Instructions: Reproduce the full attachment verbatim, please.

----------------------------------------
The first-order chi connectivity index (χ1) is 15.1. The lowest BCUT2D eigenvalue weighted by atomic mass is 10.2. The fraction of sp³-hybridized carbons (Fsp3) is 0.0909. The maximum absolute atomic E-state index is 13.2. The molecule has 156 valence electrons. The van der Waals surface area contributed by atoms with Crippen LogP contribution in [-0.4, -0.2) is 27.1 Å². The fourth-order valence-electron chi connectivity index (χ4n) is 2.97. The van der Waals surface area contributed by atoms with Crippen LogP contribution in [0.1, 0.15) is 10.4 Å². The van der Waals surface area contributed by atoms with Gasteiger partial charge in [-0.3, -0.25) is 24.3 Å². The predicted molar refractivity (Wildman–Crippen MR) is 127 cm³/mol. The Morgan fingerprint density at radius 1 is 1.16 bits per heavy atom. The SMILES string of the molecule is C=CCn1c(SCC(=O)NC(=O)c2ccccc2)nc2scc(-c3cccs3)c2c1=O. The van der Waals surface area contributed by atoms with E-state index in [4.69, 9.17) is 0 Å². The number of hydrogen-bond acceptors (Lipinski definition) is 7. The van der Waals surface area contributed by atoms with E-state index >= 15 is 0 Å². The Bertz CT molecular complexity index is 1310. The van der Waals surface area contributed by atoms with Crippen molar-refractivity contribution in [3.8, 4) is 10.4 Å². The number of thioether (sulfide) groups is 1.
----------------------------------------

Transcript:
The first-order chi connectivity index (χ1) is 15.1. The lowest BCUT2D eigenvalue weighted by atomic mass is 10.2. The fraction of sp³-hybridized carbons (Fsp3) is 0.0909. The maximum absolute atomic E-state index is 13.2. The molecule has 156 valence electrons. The van der Waals surface area contributed by atoms with Crippen LogP contribution in [-0.4, -0.2) is 27.1 Å². The fourth-order valence-electron chi connectivity index (χ4n) is 2.97. The van der Waals surface area contributed by atoms with Crippen LogP contribution in [0.1, 0.15) is 10.4 Å². The van der Waals surface area contributed by atoms with Gasteiger partial charge in [-0.3, -0.25) is 24.3 Å². The predicted molar refractivity (Wildman–Crippen MR) is 127 cm³/mol. The Morgan fingerprint density at radius 1 is 1.16 bits per heavy atom. The SMILES string of the molecule is C=CCn1c(SCC(=O)NC(=O)c2ccccc2)nc2scc(-c3cccs3)c2c1=O. The van der Waals surface area contributed by atoms with E-state index in [4.69, 9.17) is 0 Å². The number of hydrogen-bond acceptors (Lipinski definition) is 7. The van der Waals surface area contributed by atoms with E-state index >= 15 is 0 Å². The Bertz CT molecular complexity index is 1310. The van der Waals surface area contributed by atoms with Crippen molar-refractivity contribution in [3.8, 4) is 10.4 Å². The number of thioether (sulfide) groups is 1.